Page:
• Challenges in investigating the association between Agent Orange and cancer: Site‐specific cancer risk and accuracy of exposure assessment
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  • Agent Orange exposure and cancer incidence in Korean Vietnam veterans: A prospective cohort study
    Sang‐Wook Yi, Heechoul Ohrr
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  • Agent Orange exposure and risk of death in Korean Vietnam veterans: Korean Veterans Health Study
    Sang-Wook Yi, So-Yeon Ryu, Heechoul Ohrr, Jae-Seok Hong
    International Journal of Epidemiology.2014; 43(6): 1825.     CrossRef
Agent Orange Exposure and Prevalence of Self-reported Diseases in Korean Vietnam Veterans
Sang-Wook Yi, Heechoul Ohrr, Jae-Seok Hong, Jee-Jeon Yi
J Prev Med Public Health. 2013;46(5):213-225.   Published online September 30, 2013
DOI: https://doi.org/10.3961/jpmph.2013.46.5.213
  • 12,072 View
  • 150 Download
  • 32 Crossref
AbstractAbstract PDF
Objectives

The aim of this study was to evaluate the association between Agent Orange exposure and self-reported diseases in Korean Vietnam veterans.

Methods

A postal survey of 114 562 Vietnam veterans was conducted. The perceived exposure to Agent Orange was assessed by a 6-item questionnaire. Two proximity-based Agent Orange exposure indices were constructed using division/brigade-level and battalion/company-level unit information. Adjusted odds ratios (ORs) for age and other confounders were calculated using a logistic regression model.

Results

The prevalence of all self-reported diseases showed monotonically increasing trends as the levels of perceived self-reported exposure increased. The ORs for colon cancer (OR, 1.13), leukemia (OR, 1.56), hypertension (OR, 1.03), peripheral vasculopathy (OR, 1.07), enterocolitis (OR, 1.07), peripheral neuropathy (OR, 1.07), multiple nerve palsy (OR, 1.14), multiple sclerosis (OR, 1.24), skin diseases (OR, 1.05), psychotic diseases (OR, 1.07) and lipidemia (OR, 1.05) were significantly elevated for the high exposure group in the division/brigade-level proximity-based exposure analysis, compared to the low exposure group. The ORs for cerebral infarction (OR, 1.08), chronic bronchitis (OR, 1.05), multiple nerve palsy (OR, 1.07), multiple sclerosis (OR, 1.16), skin diseases (OR, 1.05), and lipidemia (OR, 1.05) were significantly elevated for the high exposure group in the battalion/company-level analysis.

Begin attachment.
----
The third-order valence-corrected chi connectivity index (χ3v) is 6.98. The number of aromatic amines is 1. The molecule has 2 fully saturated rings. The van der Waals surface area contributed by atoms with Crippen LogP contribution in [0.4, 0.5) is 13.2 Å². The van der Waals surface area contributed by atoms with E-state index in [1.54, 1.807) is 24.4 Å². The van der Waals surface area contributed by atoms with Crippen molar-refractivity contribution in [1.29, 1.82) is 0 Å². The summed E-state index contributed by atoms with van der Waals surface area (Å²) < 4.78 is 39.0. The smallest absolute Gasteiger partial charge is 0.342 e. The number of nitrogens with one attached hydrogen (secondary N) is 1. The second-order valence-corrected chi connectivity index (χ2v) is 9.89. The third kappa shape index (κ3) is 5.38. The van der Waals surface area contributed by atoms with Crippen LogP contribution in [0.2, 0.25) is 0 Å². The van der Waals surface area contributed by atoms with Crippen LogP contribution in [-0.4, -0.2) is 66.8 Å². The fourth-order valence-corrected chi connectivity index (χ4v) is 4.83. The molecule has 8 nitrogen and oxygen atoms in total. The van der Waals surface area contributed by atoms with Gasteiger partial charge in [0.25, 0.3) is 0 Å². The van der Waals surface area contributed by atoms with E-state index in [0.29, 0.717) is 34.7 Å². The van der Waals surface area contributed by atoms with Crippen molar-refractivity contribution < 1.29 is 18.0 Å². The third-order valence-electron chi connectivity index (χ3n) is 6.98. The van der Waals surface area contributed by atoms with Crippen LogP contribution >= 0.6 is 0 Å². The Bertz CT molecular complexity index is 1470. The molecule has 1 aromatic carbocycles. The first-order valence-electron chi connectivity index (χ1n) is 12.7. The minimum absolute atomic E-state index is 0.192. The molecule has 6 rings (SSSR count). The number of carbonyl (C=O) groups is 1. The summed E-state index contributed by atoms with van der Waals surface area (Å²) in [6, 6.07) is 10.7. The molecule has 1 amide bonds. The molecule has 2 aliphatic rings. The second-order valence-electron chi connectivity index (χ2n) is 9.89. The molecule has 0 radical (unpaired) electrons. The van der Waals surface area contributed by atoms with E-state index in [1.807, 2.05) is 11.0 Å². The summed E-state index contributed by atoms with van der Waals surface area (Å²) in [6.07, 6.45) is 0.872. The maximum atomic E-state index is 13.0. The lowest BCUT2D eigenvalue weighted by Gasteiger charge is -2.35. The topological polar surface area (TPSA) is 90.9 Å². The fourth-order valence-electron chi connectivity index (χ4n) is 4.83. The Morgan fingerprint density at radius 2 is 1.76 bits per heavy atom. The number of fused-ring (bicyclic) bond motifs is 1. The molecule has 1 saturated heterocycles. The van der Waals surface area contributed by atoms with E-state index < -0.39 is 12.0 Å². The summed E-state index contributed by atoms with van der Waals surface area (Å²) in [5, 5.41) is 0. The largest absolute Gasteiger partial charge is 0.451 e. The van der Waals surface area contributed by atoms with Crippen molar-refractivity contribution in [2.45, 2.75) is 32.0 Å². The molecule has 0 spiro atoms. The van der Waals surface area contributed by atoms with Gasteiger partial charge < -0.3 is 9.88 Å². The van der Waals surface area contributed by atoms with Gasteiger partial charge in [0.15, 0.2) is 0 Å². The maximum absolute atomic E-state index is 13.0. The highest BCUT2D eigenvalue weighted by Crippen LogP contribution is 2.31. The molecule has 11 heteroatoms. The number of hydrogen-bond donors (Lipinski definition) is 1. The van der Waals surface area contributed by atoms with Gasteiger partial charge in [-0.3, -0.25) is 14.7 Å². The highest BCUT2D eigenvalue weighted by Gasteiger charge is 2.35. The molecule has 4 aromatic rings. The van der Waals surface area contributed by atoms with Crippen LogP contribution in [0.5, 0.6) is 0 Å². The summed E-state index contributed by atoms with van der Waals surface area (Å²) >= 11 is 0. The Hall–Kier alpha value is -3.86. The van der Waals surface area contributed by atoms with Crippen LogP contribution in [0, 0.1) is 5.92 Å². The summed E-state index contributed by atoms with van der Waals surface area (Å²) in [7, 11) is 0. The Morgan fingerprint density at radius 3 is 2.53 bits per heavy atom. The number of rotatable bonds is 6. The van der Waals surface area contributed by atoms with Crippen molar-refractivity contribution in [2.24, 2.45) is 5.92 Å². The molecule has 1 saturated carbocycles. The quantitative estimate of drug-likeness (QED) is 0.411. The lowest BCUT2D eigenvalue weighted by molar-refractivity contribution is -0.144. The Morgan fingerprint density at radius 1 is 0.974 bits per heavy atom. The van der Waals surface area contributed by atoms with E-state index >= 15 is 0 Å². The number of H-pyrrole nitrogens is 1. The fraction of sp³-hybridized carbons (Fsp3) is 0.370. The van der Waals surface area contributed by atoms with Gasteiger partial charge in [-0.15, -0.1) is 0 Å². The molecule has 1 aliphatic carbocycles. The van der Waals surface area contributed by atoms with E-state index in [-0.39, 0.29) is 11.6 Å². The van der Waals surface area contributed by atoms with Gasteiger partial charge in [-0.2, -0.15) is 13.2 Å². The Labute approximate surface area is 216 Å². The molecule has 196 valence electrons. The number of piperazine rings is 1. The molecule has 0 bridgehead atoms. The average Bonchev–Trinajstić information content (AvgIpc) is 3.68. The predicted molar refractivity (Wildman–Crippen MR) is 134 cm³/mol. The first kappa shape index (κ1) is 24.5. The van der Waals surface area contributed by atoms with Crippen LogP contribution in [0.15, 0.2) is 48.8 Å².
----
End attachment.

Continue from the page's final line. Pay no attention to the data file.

Conclusions

Korean Vietnam veterans with high exposure to Agent Orange experienced a higher prevalence of several self-reported chronic diseases compared to those with low exposure by proximity-based exposure assessment. The strong positive associations between perceived self-reported exposure and all self-reported diseases should be evaluated with discretion because the likelihood of reporting diseases was directly related to the perceived intensity of Agent Orange exposure.

Summary

Citations

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JPMPH : Journal of Preventive Medicine and Public Health